Acquired immunodeficiency syndrome (AIDS) is a chronic, potentially life-threatening condition caused by the human immunodeficiency virus (HIV). By damaging your immune system, HIV interferes with your body’s ability to fight the organisms that cause disease. HIV is a sexually transmitted infection (STI). It can also be spread by contact with infected blood or from mother to child during pregnancy, childbirth or breast-feeding. There are 36.7 million people living with HIV worldwide.
There’s no cure for HIV/AIDS, but there are medications that can dramatically slow the progression of the disease. Combination antiretroviral therapy (ART) prevents HIV from multiplying in the body. If the reproduction of HIV stops, then the body’s immune cells are able to live longer and provide the body with protection from infections.
You can’t become infected with HIV through ordinary contact. That means you can’t catch HIV or AIDS by hugging, kissing, dancing or shaking hands with someone who has the infection. HIV isn’t spread through the air, water or insect bites.
The symptoms of HIV and AIDS vary, depending on the phase of infection.
Most people infected by HIV develop a flu-like illness within a month or two after the virus enters the body. This illness, known as primary or acute HIV infection, may last for a few weeks. Possible signs and symptoms include fever, headache, rash, joint pain, mouth sores or swollen lymph glands. These symptoms can be so mild that you might not even notice them. However, the amount of virus in your bloodstream (viral load) is quite high at this time. As a result, the infection spreads more easily during primary infection than during the next stage.
In some people, persistent swelling of lymph nodes occurs during this stage. Otherwise, there are no specific signs and symptoms. HIV remains in the body and in infected white blood cells. This stage of HIV infection generally lasts around 10 years if you’re not receiving antiretroviral therapy. But sometimes, even with this treatment, it lasts for decades.
As the virus continues to multiply and destroy your immune cells — the cells in your body that help fight off germs — you may develop mild infections or chronic signs and symptoms such as fever, fatigue, swollen lymph nodes, diarrhoea, weight loss or thrush.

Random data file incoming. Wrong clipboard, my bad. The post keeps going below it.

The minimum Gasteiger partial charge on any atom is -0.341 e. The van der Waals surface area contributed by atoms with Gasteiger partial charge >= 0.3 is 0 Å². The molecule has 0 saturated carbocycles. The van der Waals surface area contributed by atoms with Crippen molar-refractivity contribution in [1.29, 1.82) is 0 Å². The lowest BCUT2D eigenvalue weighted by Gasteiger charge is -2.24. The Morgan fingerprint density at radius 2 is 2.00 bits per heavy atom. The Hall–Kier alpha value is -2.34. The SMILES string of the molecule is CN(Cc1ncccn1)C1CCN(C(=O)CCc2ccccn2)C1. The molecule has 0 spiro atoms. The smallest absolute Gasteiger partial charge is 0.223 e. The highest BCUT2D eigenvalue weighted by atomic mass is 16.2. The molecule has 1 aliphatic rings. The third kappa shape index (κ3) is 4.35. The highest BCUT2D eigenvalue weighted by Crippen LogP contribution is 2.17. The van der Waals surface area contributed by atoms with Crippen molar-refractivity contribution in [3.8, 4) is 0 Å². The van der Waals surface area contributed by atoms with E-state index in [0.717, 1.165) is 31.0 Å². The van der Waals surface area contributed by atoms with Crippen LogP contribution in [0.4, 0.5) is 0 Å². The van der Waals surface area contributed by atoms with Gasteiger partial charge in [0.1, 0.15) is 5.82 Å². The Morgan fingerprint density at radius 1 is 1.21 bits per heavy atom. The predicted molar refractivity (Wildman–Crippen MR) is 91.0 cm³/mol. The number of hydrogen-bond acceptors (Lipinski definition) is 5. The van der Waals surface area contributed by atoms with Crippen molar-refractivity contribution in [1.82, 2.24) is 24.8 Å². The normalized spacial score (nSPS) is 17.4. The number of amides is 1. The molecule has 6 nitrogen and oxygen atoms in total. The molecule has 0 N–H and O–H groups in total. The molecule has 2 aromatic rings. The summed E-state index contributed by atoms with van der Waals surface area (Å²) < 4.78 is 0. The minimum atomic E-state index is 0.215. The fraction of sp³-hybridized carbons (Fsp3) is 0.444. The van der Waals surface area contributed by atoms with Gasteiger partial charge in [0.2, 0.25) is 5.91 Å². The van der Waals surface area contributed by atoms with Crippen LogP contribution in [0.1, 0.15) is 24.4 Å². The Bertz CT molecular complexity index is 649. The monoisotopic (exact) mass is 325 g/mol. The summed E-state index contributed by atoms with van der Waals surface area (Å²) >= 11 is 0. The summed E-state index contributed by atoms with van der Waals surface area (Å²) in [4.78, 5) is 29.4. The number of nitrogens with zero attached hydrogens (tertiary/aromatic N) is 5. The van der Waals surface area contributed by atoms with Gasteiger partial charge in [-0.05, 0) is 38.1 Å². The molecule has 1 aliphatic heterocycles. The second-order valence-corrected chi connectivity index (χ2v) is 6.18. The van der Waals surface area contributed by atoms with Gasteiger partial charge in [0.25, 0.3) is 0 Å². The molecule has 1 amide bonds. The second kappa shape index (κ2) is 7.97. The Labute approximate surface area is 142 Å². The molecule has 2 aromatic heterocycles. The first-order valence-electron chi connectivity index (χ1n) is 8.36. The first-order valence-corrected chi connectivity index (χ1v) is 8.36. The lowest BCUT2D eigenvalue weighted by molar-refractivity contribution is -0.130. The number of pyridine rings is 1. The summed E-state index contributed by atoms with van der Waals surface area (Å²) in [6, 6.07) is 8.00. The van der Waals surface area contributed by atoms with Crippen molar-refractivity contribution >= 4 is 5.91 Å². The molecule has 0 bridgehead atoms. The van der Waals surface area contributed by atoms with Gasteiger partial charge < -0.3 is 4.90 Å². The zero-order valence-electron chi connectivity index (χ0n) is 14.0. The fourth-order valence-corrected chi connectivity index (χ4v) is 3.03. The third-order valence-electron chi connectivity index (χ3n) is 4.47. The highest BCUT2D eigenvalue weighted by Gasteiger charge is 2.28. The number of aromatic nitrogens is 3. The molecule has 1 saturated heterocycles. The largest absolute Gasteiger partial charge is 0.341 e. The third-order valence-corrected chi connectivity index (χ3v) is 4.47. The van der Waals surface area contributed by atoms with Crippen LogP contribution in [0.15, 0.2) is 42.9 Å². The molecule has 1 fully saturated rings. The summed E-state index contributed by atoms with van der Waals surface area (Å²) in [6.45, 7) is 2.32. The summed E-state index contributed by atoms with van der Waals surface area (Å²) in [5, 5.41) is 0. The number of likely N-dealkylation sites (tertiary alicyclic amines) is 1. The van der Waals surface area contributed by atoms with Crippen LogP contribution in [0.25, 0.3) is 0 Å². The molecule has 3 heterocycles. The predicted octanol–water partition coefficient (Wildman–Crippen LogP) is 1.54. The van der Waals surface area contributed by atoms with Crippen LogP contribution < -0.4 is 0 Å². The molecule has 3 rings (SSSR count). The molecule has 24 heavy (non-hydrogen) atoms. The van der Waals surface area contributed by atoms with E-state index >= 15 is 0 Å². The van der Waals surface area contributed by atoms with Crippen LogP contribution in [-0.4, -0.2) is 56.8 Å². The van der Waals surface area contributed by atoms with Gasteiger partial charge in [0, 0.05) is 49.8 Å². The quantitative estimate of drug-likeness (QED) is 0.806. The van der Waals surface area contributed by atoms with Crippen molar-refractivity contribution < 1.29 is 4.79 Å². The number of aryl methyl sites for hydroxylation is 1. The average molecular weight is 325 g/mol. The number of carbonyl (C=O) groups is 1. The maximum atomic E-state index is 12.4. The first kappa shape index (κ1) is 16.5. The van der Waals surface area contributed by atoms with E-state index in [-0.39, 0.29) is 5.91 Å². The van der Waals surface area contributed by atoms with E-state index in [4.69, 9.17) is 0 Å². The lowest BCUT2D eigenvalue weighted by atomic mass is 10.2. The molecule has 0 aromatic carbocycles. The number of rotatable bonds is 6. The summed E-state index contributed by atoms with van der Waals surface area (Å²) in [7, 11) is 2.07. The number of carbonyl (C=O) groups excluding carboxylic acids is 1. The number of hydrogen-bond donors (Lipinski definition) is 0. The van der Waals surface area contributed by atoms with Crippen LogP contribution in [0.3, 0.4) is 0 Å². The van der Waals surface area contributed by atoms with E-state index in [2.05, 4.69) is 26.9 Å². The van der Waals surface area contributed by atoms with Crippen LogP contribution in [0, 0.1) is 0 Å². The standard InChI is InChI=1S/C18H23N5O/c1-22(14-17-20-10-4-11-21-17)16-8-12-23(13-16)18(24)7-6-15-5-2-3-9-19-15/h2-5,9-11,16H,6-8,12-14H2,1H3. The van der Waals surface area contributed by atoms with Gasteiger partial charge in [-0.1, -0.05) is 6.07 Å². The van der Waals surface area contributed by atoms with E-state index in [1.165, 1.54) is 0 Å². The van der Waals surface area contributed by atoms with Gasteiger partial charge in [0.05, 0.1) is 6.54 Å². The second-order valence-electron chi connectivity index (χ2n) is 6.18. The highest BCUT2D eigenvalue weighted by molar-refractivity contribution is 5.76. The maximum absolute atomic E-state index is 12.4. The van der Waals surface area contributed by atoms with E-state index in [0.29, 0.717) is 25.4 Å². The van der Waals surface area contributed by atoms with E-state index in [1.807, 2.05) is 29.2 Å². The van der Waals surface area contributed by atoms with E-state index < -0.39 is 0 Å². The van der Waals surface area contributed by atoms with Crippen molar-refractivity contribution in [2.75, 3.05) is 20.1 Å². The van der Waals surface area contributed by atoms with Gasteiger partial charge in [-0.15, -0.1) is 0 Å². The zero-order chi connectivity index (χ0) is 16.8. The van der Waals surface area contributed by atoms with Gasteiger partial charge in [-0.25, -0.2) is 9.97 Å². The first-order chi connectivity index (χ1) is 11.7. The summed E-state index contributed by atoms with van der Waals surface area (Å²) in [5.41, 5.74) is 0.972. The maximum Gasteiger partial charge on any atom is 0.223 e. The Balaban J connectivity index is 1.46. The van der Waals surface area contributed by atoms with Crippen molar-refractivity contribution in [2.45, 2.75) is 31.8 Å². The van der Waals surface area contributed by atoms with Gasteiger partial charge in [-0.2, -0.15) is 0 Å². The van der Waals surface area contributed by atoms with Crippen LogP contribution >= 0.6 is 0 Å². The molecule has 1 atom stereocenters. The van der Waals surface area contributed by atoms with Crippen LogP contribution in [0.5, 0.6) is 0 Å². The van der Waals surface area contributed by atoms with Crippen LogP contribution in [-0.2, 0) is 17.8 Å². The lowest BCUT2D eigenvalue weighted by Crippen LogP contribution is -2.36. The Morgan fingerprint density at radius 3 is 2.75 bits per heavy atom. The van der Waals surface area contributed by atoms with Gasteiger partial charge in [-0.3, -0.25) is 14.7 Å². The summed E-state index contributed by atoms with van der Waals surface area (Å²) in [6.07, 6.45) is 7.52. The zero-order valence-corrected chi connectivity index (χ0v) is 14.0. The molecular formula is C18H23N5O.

Thanks to better antiviral treatments, most people with HIV don’t develop AIDS. Untreated, HIV typically turns into AIDS in about 10 years. When AIDS occurs, your immune system has been severely damaged. You’ll be more likely to develop opportunistic infections or opportunistic cancers — diseases that wouldn’t usually trouble a person with a healthy immune system.
The signs and symptoms of some of these infections may include:
Cancers common to HIV/AIDS include Kaposi’s sarcoma and Lymphoma. Other complications include neurological complications and kidney diseases.
There’s no vaccine to prevent HIV infection and no cure for AIDS. But you can protect yourself and others from infection.
Anyone of any age, race, sex or sexual orientation can be infected. However, you’re at greatest risk of HIV/AIDS if you:
With prevalence of 0.26% in the adult population, India has an estimated 2.1 million living with HIV. The key populations most affected by HIV in India are sex workers (HIV prevalence of 2.2%), gay men and other men who have sex with men (HIV prevalence of 9.9%) and transgender people (HIV prevalence of 7.2%)
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